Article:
When a friend of mine asked about this flower’s name, I replied, “Yellow.” Helpful wasn’t I? She said that she’d seen them in Hawaii. I sort of connected the dots by saying that the flower must like warm, moist weather.
It likes moist soil and warm, humid conditions.
Around here, people call it a Swamp Iris. They also call another similar flower that is white, has purple stripes with orange highlights, a Swamp Iris.
That confused me.
So, I went to the book. “The Great Plant Guide.” It has small external dimensions of about 4×5 inches, but it’s extent is about two inches thick. The book claims over 3,000 plants and flowers. It’s a labor intensive book because you must know the names of all 3,000 plants and flowers in order to use the index.
Sheesh. If I knew the name of the plant I wouldn’t need the book.
There was only one thing to do. Look through it page by page by page. Yeah, labor intensive.
Finally. I found it.
This flower is an Iris. It grows best in moist soil, warm weather and humidity. Specifically, it is a Honington Iris.
Mystery solved. In just 45 minutes.
I’m just going to call it a Swamp Honington Iris.
A few thoughts about being prepared
I couldn’t really prepare for this particular flower, but I could have researched it when I first photographed it almost nine years ago. Yes, I bought the book while I still lived in New Mexico. That makes the book at least ten years old.
There are sorts of methods for preparing for a shoot. I use them fully when I’m working on a commission. I use the basic principles when I am just out looking for pictures. I’d have to think through my preparation process in order to outline the steps.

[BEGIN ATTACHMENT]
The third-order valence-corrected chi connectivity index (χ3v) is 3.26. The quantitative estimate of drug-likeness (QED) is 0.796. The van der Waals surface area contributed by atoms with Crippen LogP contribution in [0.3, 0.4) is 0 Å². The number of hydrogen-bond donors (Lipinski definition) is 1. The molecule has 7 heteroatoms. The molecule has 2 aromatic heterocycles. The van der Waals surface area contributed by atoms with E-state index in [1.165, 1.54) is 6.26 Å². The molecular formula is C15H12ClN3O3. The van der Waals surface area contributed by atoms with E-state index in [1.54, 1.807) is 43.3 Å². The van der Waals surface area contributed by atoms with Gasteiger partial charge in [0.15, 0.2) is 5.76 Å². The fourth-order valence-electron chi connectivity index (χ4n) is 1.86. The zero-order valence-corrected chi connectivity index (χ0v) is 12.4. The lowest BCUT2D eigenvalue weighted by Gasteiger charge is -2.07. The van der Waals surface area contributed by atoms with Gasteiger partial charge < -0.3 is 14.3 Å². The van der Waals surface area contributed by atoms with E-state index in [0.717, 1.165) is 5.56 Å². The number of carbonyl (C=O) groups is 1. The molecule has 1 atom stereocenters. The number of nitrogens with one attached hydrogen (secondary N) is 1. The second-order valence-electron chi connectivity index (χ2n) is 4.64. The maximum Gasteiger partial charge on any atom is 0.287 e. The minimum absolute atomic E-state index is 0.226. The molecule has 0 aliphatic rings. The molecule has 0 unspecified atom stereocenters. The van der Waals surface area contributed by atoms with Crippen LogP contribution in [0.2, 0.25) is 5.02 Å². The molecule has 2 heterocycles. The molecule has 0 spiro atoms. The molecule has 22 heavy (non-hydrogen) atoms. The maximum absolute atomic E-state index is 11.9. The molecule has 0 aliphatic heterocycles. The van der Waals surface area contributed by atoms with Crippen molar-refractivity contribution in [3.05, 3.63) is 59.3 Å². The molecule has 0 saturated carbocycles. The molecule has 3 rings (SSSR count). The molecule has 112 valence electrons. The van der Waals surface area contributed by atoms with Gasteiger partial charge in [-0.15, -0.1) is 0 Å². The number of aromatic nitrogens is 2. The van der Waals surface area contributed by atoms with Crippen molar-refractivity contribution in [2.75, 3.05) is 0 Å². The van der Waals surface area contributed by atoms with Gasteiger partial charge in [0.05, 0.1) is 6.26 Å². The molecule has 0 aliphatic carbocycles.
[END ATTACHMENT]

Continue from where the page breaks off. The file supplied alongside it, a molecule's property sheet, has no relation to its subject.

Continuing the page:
But, one major step comes to mind. Much of my work is on location, sometimes photographing it. I like to read about where I’m going. I read histories, the current status, and I might even read fiction as long as it gives me the feel of the place.
I never look at pictures of the location.
I want my pictures to be as original as they can be. It is true that I might cover old ground, but it’s my old ground. With luck, I’ll make a few pictures that are unique to me. With even more luck, they might be good.
Sometimes I return to the scene of the crime, if I can. I’ve photographed these flowers for nine years. I wrote, earlier, that I was getting bored because I’ve worked them to what I thought was the end of their potential. That same New Mexican friend corrected me. She said that nature always changes and my vision changes. Those are my words, but, well, you know.
That’s the story for now.
Stay safe. Stay might. Enjoy every sandwich.
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